Despite his initial reservations, David cannot put Murdo’s proposal from his mind, and soon find himself at Murdo’s door—and in his arms.

But other figures from David’s past are converging on the city, and as the pomp and ceremony of the King’s visit unfolds around them, David is drawn into a chain of events that will threaten everything: his career, his wellbeing, and the fragile bond that, despite David’s best intentions, is growing between him and Murdo.

Rating: B+

Beguiled is the middle book in Joanna Chambers’ Enlightenment trilogy of novels set in early nineteenth century Edinburgh, and I’ll say right off the bat that this is a series in which the books really do need to be read in order.  The romance between the studious advocate, David Lauriston, and the hedonistic Lord Murdo Balfour develops across all three books, plus there is an overarching secondary plotline running through them  – so there will be spoilers for book one, Provoked, in this review.

Provoked ended with Murdo and David parting and not really expecting to see each other again.  They move in very different circles, and while there’s no question that their brief ‘fling’ had affected them both deeply – in David’s case perhaps more deeply than he was willing to admit – both of them believed that a longer term relationship between them was impossible.  In the two years since they last met, David has continued to build his advocacy practice and has gained himself a reputation for diligence and efficacy that means that he is kept busy by a steady stream of work.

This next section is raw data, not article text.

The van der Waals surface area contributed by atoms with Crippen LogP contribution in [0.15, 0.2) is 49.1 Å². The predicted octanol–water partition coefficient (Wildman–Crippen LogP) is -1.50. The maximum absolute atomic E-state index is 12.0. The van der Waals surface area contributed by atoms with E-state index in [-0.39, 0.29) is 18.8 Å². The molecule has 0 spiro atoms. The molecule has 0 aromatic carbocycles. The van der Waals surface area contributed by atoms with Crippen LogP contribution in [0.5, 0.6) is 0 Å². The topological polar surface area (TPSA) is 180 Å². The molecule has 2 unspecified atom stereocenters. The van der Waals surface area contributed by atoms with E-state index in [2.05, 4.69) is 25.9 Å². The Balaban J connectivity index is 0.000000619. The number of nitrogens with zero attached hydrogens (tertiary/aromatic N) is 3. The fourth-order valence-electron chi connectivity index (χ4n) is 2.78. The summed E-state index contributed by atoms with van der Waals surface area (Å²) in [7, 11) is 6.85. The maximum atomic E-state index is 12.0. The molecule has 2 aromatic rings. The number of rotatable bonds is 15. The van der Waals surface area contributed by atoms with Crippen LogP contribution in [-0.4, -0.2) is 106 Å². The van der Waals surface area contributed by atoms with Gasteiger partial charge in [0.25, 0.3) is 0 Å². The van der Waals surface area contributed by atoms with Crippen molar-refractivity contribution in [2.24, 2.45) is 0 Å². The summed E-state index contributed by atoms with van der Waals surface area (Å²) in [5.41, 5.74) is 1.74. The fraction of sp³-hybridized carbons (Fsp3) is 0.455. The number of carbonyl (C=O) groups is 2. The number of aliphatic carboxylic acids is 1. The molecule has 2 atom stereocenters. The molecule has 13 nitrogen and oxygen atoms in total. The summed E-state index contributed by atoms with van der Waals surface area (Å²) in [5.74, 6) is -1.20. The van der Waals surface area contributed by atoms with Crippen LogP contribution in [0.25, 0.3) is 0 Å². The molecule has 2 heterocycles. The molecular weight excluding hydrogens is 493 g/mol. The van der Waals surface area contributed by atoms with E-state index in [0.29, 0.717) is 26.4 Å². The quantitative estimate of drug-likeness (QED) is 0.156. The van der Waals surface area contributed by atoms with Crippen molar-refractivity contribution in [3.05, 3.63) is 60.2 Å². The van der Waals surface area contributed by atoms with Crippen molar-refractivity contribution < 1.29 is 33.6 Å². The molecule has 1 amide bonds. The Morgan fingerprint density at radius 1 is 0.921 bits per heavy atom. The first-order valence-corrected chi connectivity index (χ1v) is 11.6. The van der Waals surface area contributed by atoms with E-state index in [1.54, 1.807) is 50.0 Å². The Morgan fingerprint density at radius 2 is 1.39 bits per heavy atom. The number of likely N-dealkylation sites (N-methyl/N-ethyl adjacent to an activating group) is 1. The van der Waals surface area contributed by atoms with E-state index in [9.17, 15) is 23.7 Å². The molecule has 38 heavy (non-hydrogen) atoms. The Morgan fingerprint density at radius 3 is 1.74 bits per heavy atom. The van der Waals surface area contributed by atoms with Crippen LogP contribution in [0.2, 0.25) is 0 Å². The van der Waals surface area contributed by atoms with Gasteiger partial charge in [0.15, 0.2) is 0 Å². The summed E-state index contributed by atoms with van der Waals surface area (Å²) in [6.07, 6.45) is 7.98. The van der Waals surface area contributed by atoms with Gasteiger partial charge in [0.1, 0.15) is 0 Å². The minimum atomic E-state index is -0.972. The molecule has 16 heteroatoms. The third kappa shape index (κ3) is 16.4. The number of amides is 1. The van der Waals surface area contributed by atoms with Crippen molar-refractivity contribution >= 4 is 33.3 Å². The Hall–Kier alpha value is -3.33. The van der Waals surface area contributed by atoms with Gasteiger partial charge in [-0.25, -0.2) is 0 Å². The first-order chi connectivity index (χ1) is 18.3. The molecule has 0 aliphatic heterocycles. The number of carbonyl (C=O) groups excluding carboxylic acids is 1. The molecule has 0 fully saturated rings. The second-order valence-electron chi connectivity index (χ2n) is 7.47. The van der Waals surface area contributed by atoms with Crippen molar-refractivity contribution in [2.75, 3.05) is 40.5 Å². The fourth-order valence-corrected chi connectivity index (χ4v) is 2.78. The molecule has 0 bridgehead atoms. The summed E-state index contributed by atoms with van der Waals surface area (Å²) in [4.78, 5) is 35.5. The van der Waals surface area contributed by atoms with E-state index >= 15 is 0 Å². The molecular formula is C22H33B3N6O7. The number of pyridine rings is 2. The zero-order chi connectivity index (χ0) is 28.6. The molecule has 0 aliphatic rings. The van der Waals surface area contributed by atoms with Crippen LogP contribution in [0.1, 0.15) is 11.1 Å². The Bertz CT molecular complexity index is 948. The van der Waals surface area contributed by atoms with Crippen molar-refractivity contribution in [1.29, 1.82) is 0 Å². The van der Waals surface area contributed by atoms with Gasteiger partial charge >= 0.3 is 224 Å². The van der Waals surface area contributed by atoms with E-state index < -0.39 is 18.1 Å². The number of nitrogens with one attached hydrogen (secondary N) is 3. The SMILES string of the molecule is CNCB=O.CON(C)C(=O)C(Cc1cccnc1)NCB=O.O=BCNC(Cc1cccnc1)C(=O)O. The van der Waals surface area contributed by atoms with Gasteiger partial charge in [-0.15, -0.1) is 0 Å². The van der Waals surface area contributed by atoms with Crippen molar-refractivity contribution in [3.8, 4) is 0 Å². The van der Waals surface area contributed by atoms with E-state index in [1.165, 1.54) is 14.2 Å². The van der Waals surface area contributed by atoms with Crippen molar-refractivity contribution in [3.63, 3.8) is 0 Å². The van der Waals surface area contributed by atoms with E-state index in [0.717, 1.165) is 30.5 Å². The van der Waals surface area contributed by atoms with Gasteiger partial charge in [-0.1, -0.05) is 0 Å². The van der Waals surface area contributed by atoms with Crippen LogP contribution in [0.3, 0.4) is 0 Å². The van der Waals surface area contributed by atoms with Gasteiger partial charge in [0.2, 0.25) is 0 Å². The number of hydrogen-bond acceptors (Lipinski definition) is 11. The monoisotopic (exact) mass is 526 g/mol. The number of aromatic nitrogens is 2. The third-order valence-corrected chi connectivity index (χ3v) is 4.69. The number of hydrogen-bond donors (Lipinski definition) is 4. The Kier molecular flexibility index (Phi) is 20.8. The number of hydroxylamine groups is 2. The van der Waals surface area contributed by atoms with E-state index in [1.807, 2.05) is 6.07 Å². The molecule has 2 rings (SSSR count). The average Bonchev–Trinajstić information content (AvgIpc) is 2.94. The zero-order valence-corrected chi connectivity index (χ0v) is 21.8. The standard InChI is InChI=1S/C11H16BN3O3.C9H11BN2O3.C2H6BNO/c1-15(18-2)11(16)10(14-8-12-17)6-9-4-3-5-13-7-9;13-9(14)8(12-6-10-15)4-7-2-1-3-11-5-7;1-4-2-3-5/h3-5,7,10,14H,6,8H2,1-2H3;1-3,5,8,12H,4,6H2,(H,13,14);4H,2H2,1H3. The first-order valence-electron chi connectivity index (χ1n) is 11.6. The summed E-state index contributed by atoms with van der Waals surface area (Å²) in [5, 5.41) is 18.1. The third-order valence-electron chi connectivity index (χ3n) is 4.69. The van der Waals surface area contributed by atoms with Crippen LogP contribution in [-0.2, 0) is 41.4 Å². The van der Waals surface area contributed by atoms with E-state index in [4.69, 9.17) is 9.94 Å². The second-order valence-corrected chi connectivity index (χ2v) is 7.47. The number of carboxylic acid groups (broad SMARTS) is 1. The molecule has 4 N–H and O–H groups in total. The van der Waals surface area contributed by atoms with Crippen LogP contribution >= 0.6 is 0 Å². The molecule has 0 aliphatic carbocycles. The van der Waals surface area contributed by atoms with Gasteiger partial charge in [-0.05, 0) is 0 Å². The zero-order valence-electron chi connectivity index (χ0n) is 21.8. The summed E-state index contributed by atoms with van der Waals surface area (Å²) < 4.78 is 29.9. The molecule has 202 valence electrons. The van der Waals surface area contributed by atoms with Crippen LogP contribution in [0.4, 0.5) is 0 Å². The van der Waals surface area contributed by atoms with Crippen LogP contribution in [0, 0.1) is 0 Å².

David is more confident and more self-assured than he was when we first met him.  He hasn’t forgotten Murdo, and realises now that he has learned something from their brief time together, which I suppose can be best expressed as “you don’t know what you’ve got ‘till it’s gone”.  Still, he is mostly content, although very concerned over the failing health of his mentor, Mr. Chalmers, whose daughter, Elizabeth, has recently married and moved away.  In Provoked, it was clear that both father and daughter had hopes of David, but while he was very fond of Elizabeth and was also struggling to really and thoroughly accept his sexuality, David felt that taking a wife would be hypocritical and wasn’t prepared to do as other men in his situation did (and as Murdo had declared was his intention) and marry a woman while continuing to take male lovers.

Beguiled opens with Edinburgh in uproar preparing for the visit of King George IV to the city.  While not a popular monarch (on either side of the border!) the genius of Sir Walter Scott has somehow managed to, at least temporarily, build bridges and heal breaches, meaning that the visit is generally looked upon with enthusiasm.  David is instructed to attend the King’s visit to the university and must therefore purchase a set of new clothes for the occasion –and is stunned when he arrives at the tailor’s shop to discover Lord Murdo Balfour attending a fitting also.

Over a drink later on, the men talk and express their regrets over the way things ended between them before, and as they prepare to part for the evening, Murdo makes it clear that he would like to see David again during the month or so that he will be in Edinburgh.  David can’t give him an answer – on the one hand, he is as irresistibly drawn to Murdo as he ever was, but on the other, he is reluctant to get involved again knowing that he will eventually have to say goodbye once more.

Because the story is told entirely from David’s PoV, we never get into Murdo’s head, but the author does a terrific job of showing us both what David sees and, more importantly, what he doesn’t see.  He sees that Murdo is slightly mellower than the last time they met; that he is less guarded and less prone to cynicism when he is with David than he was before.  What David doesn’t see – and what is abundantly clear to the reader – is how deep Murdo’s feelings for David really go.  Beneath the layers of aristocratic hauteur beats the heart of a romantic, and one who is more than half-way in love.  Murdo notices changes in David, too; he is “more amenable”, Murdo tells him, more open to allowing himself to feel pleasure without guilt, and David can’t argue:

“… I don’t think I’m precisely wrong either.  Not any more.  Not since… you.”